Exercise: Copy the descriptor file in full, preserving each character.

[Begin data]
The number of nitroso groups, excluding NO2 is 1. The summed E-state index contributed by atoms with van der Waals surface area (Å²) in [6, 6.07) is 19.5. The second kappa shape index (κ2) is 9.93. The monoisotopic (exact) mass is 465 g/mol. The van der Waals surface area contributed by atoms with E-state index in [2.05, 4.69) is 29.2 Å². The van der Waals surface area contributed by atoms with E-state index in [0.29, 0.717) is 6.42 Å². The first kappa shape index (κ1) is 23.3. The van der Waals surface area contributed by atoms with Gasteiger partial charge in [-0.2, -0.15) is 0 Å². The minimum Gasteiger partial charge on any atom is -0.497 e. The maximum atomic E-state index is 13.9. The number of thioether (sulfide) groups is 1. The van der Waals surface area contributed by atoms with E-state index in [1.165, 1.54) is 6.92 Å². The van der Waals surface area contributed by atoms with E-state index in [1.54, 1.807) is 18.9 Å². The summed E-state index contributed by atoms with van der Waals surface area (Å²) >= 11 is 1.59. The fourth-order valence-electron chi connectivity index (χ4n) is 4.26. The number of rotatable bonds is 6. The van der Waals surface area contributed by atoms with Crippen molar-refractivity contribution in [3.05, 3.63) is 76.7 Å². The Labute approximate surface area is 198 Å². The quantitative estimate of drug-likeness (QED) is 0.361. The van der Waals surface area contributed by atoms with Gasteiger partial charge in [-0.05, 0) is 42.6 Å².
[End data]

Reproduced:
The number of nitroso groups, excluding NO2 is 1. The summed E-state index contributed by atoms with van der Waals surface area (Å²) in [6, 6.07) is 19.5. The second kappa shape index (κ2) is 9.93. The monoisotopic (exact) mass is 465 g/mol. The van der Waals surface area contributed by atoms with E-state index in [2.05, 4.69) is 29.2 Å². The van der Waals surface area contributed by atoms with E-state index in [0.29, 0.717) is 6.42 Å². The first kappa shape index (κ1) is 23.3. The van der Waals surface area contributed by atoms with Gasteiger partial charge in [-0.2, -0.15) is 0 Å². The minimum Gasteiger partial charge on any atom is -0.497 e. The maximum atomic E-state index is 13.9. The number of thioether (sulfide) groups is 1. The van der Waals surface area contributed by atoms with E-state index in [1.165, 1.54) is 6.92 Å². The van der Waals surface area contributed by atoms with E-state index in [1.54, 1.807) is 18.9 Å². The summed E-state index contributed by atoms with van der Waals surface area (Å²) >= 11 is 1.59. The fourth-order valence-electron chi connectivity index (χ4n) is 4.26. The number of rotatable bonds is 6. The van der Waals surface area contributed by atoms with Crippen molar-refractivity contribution in [3.05, 3.63) is 76.7 Å². The Labute approximate surface area is 198 Å². The quantitative estimate of drug-likeness (QED) is 0.361. The van der Waals surface area contributed by atoms with Gasteiger partial charge in [-0.05, 0) is 42.6 Å².